I look at the White Sox 2015 payroll and I have the same reaction as any fan: why can't my job find more for me in the budget, man? I work hard.
But the secondary reaction, after curses whispered through tears, is figuring there's still some room for some deals.
--John Danks ($15.75 million: Still the highest-paid player on the team, still the champ)
--Adam LaRoche ($12 million)
--David Robertson ($10 million: Gee, this isn't going to make the new guys very popular)
--Alexei Ramirez ($10 million: Great contract remains great)
--Jose Abreu ($8.67 million: He should just sue for more money. What court would deny him?)
--Chris Sale ($6 million: He's very underpaid!)
--Zach Duke ($4.5 million: The jarring part is who is below him)
--Jose Quintana ($3.4 million: ...yeah)
--Jeff Keppinger ($4.5 million: A little uncomfortable here)
That's a shade under $75 million before all the arbitration eligibles. But the Sox have several arbitration eligibles, and a notably expensive one. Let's slap their MLB Trade Rumors estimations up there.
--Jeff Samardzija ($9.5 million: Cheaper than free agency, still)
--Dayan Viciedo ($4.4 million: Hmmm...)
--Tyler Flowers ($2.1 million: Cheap for a veteran starting catcher, which is nice since he might not be any good)
--Hector Noesi ($1.9 million: Somewhat amazing that the league has allowed someone as troubled as Noesi to earn three years of service time)
--Javy Guerra ($1.3 million: Sure, ok)
--Nate Jones ($600K: Get well soon, buddy)
Now we're a shade under $95 million, and filling out the rest of the roster with league minimum guys (which includes Adam Eaton, Avisail Garcia and Conor Gillaspie) would push the 25-man toward $100 million, a mark the Sox have been under in three of the last six years.
Well, cry me a river on that. $100 million isn't cool anymore. The 16th-highest payroll in 2014 was over $100 million. The entry for top-10 payrolls in the league started at $130 million or above, and if the Sox want to compete, they should probably think about entering that top tier and not trying to just sneak in through the AL Central doggy door. Go ahead and kick out all the other strategies that haven't even barely worked since 2008 while they're at it. There should be $20-$30 million left in the budget at a minimum.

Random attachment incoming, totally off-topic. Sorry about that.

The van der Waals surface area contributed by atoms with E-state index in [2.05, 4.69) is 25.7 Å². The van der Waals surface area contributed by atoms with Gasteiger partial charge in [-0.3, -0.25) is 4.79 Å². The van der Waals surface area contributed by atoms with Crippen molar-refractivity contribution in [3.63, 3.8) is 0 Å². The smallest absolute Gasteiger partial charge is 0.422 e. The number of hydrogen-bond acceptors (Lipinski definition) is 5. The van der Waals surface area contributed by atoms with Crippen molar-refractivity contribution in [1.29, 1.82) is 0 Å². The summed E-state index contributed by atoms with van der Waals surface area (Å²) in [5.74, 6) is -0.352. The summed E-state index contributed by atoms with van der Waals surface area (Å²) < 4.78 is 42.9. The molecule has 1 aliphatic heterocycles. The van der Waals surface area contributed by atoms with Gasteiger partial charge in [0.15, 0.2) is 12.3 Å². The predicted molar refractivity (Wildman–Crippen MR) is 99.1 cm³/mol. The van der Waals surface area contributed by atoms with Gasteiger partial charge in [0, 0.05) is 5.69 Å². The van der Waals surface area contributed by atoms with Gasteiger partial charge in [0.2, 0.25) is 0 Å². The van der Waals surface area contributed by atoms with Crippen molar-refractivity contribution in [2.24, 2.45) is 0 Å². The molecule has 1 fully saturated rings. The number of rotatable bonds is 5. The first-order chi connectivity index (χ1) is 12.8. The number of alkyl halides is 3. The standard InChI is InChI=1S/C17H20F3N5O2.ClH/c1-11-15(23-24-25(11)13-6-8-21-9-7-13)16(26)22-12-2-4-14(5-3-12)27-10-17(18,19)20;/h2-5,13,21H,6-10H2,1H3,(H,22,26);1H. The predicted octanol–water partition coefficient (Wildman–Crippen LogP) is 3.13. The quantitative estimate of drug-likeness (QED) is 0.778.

Buuuuuuut, if we're to lend a sympathetic ear, they certainly could clear some room with a Dayan Viciedo trade.
It's the tiny bud of hope that just won't die; that Jack Zduriencik could be the one GM who still believe in Viciedo's bat speed. The Sox don't need much--just a Brandon Mauerer type to bolster the bullpen--to make it worth it, but it's hard to believe Jack Z could even get the paperwork in before the populace stormed his office and set fire to his car. Trades that elicit this reaction don't get done much these days.
I have no reason to include that tweet other than it kills me with laughter.
There doesn't seem to be any money being reserved for upgrading second base, because Rick Hahn told the press Carlos Sanchez and Micah Johnson will be duking it out. This is no surprise, since where would the Sox let some of their depth play if not second base, but it's nice to hear they're not panicking and jamming some burnt-out veteran there for "stability."
The White Sox rotation currently sits as Sale-Samardzija-Quintana-Noesi-Danks, with Carlos Rodon looming as a possible mid-season promotion. This rotation is not getting upgraded with Brandon McCarthy, it would seem, who got way more years than anticipated from Los Angeles.
The late night reports placed McCarthy's contract at four years, $48 million, which means he basically has an identical contract to Proven Closer David Robertson. I don't know how I feel about this. "Unconflicted" is not the term I would use.
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